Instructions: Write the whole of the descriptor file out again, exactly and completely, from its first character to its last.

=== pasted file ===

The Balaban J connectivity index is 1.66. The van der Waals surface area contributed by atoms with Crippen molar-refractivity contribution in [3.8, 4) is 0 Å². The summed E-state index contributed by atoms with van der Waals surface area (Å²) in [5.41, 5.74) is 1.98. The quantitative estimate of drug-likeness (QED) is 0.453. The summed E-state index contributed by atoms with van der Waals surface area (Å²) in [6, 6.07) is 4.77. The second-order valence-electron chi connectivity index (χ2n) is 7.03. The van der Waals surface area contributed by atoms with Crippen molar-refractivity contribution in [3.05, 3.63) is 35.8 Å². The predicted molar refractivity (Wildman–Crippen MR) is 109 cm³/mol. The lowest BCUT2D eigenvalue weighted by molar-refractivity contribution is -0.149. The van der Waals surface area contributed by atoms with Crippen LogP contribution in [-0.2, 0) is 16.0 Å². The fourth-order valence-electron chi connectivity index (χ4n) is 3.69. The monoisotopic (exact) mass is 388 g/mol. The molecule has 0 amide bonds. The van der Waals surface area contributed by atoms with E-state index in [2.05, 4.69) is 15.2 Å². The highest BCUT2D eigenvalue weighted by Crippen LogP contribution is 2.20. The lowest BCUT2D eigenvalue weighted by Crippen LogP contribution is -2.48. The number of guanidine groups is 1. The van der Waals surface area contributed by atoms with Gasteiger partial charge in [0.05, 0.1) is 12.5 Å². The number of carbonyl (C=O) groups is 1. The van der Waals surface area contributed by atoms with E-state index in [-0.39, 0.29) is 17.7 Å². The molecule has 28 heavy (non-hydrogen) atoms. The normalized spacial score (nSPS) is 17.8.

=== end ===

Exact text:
The Balaban J connectivity index is 1.66. The van der Waals surface area contributed by atoms with Crippen molar-refractivity contribution in [3.8, 4) is 0 Å². The summed E-state index contributed by atoms with van der Waals surface area (Å²) in [5.41, 5.74) is 1.98. The quantitative estimate of drug-likeness (QED) is 0.453. The summed E-state index contributed by atoms with van der Waals surface area (Å²) in [6, 6.07) is 4.77. The second-order valence-electron chi connectivity index (χ2n) is 7.03. The van der Waals surface area contributed by atoms with Crippen molar-refractivity contribution in [3.05, 3.63) is 35.8 Å². The predicted molar refractivity (Wildman–Crippen MR) is 109 cm³/mol. The lowest BCUT2D eigenvalue weighted by molar-refractivity contribution is -0.149. The van der Waals surface area contributed by atoms with Crippen LogP contribution in [-0.2, 0) is 16.0 Å². The fourth-order valence-electron chi connectivity index (χ4n) is 3.69. The monoisotopic (exact) mass is 388 g/mol. The molecule has 0 amide bonds. The van der Waals surface area contributed by atoms with E-state index in [2.05, 4.69) is 15.2 Å². The highest BCUT2D eigenvalue weighted by Crippen LogP contribution is 2.20. The lowest BCUT2D eigenvalue weighted by Crippen LogP contribution is -2.48. The number of guanidine groups is 1. The van der Waals surface area contributed by atoms with Gasteiger partial charge in [0.05, 0.1) is 12.5 Å². The number of carbonyl (C=O) groups is 1. The van der Waals surface area contributed by atoms with E-state index in [-0.39, 0.29) is 17.7 Å². The molecule has 28 heavy (non-hydrogen) atoms. The normalized spacial score (nSPS) is 17.8.